When the only option you have is to talk with a chatbot, you cringe when you have to engage with that awful robot that embarrassingly pretends to be human. While you’d love to be chatting with a human, resources are thin and we would all just rather have a better middle ground. Init.ai, the company that was born out of necessity is taking a different approach with chatbots with a smarter and less robotic way of engaging with customers. With a more advanced understanding of language, slang, and context, Init.ai is a glimpse into the future of chatbots.
AlleyWatch chatted with cofounder Will Dawoodi about the startup and what companies really want from their chatbots.
Tell us about the product or service.
Init.ai enables companies to easily create AI-powered conversational apps through our platform. We offer a comprehensive solution that handles messaging, natural language understanding and generation, and business logic to integrate with third-party APIs. The resulting user experience is natural and fluid, and goes beyond the bots on the market, which are rules-based and feel mechanical. Init.ai is venture-backed, a Techstars Boulder 2016 company, and based in NYC.
How is it different?
We power conversational apps that provide great user experience. We’re less concerned with the bot hype than what the space looks like as it matures into providing real, tangible value to end users and the businesses that are our customers.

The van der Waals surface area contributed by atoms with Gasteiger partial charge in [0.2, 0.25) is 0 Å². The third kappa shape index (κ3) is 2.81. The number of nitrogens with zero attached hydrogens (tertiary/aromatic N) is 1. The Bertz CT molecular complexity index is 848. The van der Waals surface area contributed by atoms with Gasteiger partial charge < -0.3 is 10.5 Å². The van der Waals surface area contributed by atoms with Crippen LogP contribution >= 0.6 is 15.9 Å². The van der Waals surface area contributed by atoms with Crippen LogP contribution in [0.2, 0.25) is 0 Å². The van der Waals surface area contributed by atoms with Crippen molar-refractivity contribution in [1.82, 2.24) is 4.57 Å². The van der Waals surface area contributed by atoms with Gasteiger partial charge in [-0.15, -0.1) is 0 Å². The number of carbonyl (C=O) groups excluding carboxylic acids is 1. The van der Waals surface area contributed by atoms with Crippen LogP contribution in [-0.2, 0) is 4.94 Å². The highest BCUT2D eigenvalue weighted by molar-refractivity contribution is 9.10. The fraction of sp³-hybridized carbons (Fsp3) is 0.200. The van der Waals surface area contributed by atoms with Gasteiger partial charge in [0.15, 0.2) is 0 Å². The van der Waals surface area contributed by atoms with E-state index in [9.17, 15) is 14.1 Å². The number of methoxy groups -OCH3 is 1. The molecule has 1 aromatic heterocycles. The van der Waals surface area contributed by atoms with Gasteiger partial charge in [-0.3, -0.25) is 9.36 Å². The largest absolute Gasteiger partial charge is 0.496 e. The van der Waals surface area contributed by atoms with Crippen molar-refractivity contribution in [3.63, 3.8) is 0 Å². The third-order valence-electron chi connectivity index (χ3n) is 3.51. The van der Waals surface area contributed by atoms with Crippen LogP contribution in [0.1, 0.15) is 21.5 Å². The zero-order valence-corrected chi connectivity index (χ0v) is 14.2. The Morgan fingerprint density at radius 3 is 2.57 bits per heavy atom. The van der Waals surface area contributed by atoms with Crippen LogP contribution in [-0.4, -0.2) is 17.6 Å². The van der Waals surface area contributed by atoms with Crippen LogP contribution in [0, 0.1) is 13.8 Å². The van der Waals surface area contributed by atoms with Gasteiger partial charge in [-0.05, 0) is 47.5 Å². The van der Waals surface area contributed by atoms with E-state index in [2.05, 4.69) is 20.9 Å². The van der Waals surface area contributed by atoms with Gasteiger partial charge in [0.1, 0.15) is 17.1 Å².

Current chatbots are menu or tree based. They feel mechanical and only respond to the prior message. It’s like speaking with your bank’s IVR system. Init.ai, on the other hand, believes conversation and not menu-based single question and answer queries makes for delightful user experiences and will drive bot adoption. Consumers shouldn’t get tripped up when want to send multiple messages, follow-up questions, have segues, write “uhm”, etc. All those issues result in a bad user experience. It is our belief that over time we can address enough of these issues to make the experience great.
To be clear, we have no intention of fooling an end user into thinking they are speaking with humans or to pass a Turing test; we just want to make their interaction feel more natural, with less pain and annoyance. It’s hard work and it will take time, but we’re taking a unique approach to make it happen.
Everything we do is uniquely conversation-oriented. It enables us to take advantage of the most recent deep learning, neural-net language understanding technologies in a different way than the previous products. For example, it’s important to understand the different ways “cool” is used in these conversations: “What temperature do you want the thermostat set to? … Cool” and “Can I set the thermostat to 95 degrees? … Cool”. It’s a hard problem that requires the type of multi-message, conversational system we’re building to make work.
We’re also focusing on what these tools need to look like to be trusted by a business as a core part of their product. We want to be CTO-approved, with a solid workflow, not a toy product. Drag and drop is not our thing. Again, we’re hyper focused on creating value for our customers and, in turn, their users.
What market are you attacking and how big is it?
There will be over 4 billion users of messaging apps globally by 2018. Right now 65% of those users want to message businesses. At the same time, two thirds of users don’t download apps in any given month and they clearly prefer to spend their mobile time within messaging. We sell to businesses who want to scale and reach those users where they prefer to be and not just through apps.